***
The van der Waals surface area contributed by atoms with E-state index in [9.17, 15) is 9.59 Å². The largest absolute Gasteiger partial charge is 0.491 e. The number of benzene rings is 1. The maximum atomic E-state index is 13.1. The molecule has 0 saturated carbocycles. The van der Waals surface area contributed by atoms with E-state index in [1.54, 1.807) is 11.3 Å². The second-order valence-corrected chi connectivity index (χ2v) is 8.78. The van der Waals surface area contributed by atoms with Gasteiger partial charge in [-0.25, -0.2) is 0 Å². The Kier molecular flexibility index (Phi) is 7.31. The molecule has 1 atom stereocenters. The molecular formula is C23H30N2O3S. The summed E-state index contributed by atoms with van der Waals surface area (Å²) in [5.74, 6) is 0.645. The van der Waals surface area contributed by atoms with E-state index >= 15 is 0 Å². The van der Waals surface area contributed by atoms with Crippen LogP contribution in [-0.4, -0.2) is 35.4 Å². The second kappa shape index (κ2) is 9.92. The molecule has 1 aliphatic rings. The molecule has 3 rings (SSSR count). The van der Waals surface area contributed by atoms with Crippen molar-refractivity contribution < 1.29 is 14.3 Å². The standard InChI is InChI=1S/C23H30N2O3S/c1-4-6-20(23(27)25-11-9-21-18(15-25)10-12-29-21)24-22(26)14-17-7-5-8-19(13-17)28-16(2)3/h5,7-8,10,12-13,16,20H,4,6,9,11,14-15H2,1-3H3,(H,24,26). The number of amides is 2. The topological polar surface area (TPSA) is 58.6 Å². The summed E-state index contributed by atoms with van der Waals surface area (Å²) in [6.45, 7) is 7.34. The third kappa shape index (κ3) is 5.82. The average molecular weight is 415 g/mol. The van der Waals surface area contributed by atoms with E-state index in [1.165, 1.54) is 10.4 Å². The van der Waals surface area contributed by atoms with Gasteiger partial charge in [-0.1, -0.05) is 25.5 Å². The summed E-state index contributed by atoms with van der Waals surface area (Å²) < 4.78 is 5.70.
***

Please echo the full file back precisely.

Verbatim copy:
The van der Waals surface area contributed by atoms with E-state index in [9.17, 15) is 9.59 Å². The largest absolute Gasteiger partial charge is 0.491 e. The number of benzene rings is 1. The maximum atomic E-state index is 13.1. The molecule has 0 saturated carbocycles. The van der Waals surface area contributed by atoms with E-state index in [1.54, 1.807) is 11.3 Å². The second-order valence-corrected chi connectivity index (χ2v) is 8.78. The van der Waals surface area contributed by atoms with Gasteiger partial charge in [-0.25, -0.2) is 0 Å². The Kier molecular flexibility index (Phi) is 7.31. The molecule has 1 atom stereocenters. The molecular formula is C23H30N2O3S. The summed E-state index contributed by atoms with van der Waals surface area (Å²) in [5.74, 6) is 0.645. The van der Waals surface area contributed by atoms with E-state index >= 15 is 0 Å². The van der Waals surface area contributed by atoms with Crippen LogP contribution in [-0.4, -0.2) is 35.4 Å². The second kappa shape index (κ2) is 9.92. The molecule has 1 aliphatic rings. The molecule has 3 rings (SSSR count). The van der Waals surface area contributed by atoms with Crippen molar-refractivity contribution < 1.29 is 14.3 Å². The standard InChI is InChI=1S/C23H30N2O3S/c1-4-6-20(23(27)25-11-9-21-18(15-25)10-12-29-21)24-22(26)14-17-7-5-8-19(13-17)28-16(2)3/h5,7-8,10,12-13,16,20H,4,6,9,11,14-15H2,1-3H3,(H,24,26). The number of amides is 2. The topological polar surface area (TPSA) is 58.6 Å². The summed E-state index contributed by atoms with van der Waals surface area (Å²) in [6.45, 7) is 7.34. The third kappa shape index (κ3) is 5.82. The average molecular weight is 415 g/mol. The van der Waals surface area contributed by atoms with E-state index in [1.165, 1.54) is 10.4 Å². The van der Waals surface area contributed by atoms with Gasteiger partial charge in [-0.1, -0.05) is 25.5 Å². The summed E-state index contributed by atoms with van der Waals surface area (Å²) < 4.78 is 5.70.